Itolet - 5 months ago 17

C++ Question

**How can I efficiently copy objects (or a range of objects) from vector A into vector B,**

**where vector B already contains certain objects identical to those from vector A,**

**so that no objects copied from vector A are already listed in vector B?**

I have a graph stored as a vector of edges in

`std::vector<MinTreeEdge>minTreeInput`

I have a minimum spanning tree created from this graph, stored in

`std::vector<MinTreeEdge>minTreeOutput`

I'm trying to add a randomly add a certain number of edges back into

`minTreeOutput`

`minTreeInput`

`minTreeOutput`

`minTreeOutput`

Below is what I've come up with so far. It works, but it's really long and I know the loop will have to be run many times depending on the graph and tree. I'd like to know how to do this properly:

`// Edge class`

struct MinTreeEdge

{

// For std::unique() between objects

bool operator==(MinTreeEdge const &rhs) const noexcept

{

return lhs == rhs.lhs;

}

int lhs;

int node1ID;

int node2ID;

int weight;

......

};

......

// The usage

int currentSize = minTreeOutput.size();

int targetSize = currentSize + numberOfEdgesToReturn;

int sizeDistance = targetSize - currentSize;

while(sizeDistance != 0)

{

//Probably really inefficient

for(std::vector<MinTreeEdge>::iterator it = minTreeInput.begin(); it != minTreeInput.begin()+sizeDistance; ++it)

minTreeOutput.push_back(*it);

std::vector<MinTreeEdge>::iterator mto_it;

mto_it = std::unique (minTreeOutput.begin(), minTreeOutput.end());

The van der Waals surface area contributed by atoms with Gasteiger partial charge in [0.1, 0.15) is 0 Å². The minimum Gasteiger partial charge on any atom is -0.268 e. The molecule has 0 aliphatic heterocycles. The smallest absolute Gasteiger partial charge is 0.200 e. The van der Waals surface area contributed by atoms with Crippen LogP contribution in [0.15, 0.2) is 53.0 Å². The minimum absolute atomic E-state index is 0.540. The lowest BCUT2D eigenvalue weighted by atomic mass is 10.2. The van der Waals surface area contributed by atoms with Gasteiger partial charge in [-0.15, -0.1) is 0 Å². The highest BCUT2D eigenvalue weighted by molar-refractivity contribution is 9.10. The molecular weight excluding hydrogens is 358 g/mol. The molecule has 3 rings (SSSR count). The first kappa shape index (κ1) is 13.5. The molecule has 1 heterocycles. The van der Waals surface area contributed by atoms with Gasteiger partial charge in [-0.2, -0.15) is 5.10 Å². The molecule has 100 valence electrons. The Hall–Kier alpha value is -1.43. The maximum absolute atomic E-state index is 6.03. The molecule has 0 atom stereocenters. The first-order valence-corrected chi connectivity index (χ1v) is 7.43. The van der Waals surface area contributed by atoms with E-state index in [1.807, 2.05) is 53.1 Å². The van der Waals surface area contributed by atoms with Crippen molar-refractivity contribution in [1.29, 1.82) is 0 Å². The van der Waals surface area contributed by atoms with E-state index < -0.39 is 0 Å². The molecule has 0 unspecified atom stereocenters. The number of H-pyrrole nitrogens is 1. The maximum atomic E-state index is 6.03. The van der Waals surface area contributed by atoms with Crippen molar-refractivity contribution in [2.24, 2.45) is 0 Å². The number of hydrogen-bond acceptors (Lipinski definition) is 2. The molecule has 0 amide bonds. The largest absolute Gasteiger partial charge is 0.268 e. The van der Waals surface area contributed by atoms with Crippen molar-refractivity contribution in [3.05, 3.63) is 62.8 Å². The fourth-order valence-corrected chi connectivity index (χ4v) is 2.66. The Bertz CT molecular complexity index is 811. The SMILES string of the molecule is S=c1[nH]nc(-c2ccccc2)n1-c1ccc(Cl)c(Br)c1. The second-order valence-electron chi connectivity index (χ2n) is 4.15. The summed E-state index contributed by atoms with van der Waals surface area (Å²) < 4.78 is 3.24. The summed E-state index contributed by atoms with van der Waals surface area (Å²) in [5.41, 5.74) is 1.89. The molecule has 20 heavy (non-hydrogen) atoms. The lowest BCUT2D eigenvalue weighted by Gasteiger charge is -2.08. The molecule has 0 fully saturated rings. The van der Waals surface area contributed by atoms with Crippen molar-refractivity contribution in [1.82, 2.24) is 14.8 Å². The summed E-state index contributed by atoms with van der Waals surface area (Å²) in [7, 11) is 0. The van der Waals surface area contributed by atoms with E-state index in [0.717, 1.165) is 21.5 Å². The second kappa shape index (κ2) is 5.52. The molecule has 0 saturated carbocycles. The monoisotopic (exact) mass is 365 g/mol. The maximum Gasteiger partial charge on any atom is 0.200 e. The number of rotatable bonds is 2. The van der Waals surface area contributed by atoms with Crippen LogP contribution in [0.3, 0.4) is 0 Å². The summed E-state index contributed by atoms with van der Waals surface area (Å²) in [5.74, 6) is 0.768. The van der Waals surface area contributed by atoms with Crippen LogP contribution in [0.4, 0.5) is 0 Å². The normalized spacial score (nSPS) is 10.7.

currentSize = minTreeOutput.size();

sizeDistance = targetSize - currentSize;

}

Alternatively, is there a way to just list all the edges in

`minTreeInput`

`minTreeOutput`

Answer

How can I efficiently copy objects (or a range of objects) from vector A into vector B, where vector B already contains certain objects identical to those from vector A, so that no objects copied from vector A are already listed in vector B?

If I understand the question correctly, this can be paraphrased to "how can I create a *set intersection* of two vectors?".

Answer: with `std::set_intersection`

Note that for this to work it requires that the two vectors are sorted. This is for efficiency reasons, as you have already touched upon.

```
#include <vector>
#include <algorithm>
#include <cassert>
#include <iterator>
struct MinTreeEdge
{
// For std::unique() between objects
bool operator==(MinTreeEdge const &rhs) const noexcept
{
return lhs == rhs.lhs;
}
int lhs;
int node1ID;
int node2ID;
int weight;
};
struct lower_lhs
{
bool operator()(const MinTreeEdge& l, const MinTreeEdge& r) const noexcept
{
return l.lhs < r.lhs;
}
};
std::vector<MinTreeEdge> merge(std::vector<MinTreeEdge> a,
std::vector<MinTreeEdge> b)
{
// let's pessimistically assume that the inputs are not sorted
// we could simply assert that they are if the caller is aware of
// the requirement
std::sort(a.begin(), a.end(), lower_lhs());
std::sort(b.begin(), b.end(), lower_lhs());
// alternatively...
// assert(std::is_sorted(a.begin(), a.end(), lower_lhs()));
// assert(std::is_sorted(b.begin(), b.end(), lower_lhs()));
// optional step if the inputs are not already `unique`
a.erase(std::unique(a.begin(), a.end()), a.end());
b.erase(std::unique(b.begin(), b.end()), b.end());
std::vector<MinTreeEdge> result;
result.reserve(a.size() + b.size());
std::set_intersection(a.begin(), a.end(),
b.begin(), b.end(),
std::back_inserter(result),
lower_lhs());
return result;
}
int main()
{
// example use case
auto a = std::vector<MinTreeEdge>{};
auto b = std::vector<MinTreeEdge>{};
b = merge(std::move(a), std::move(b));
}
```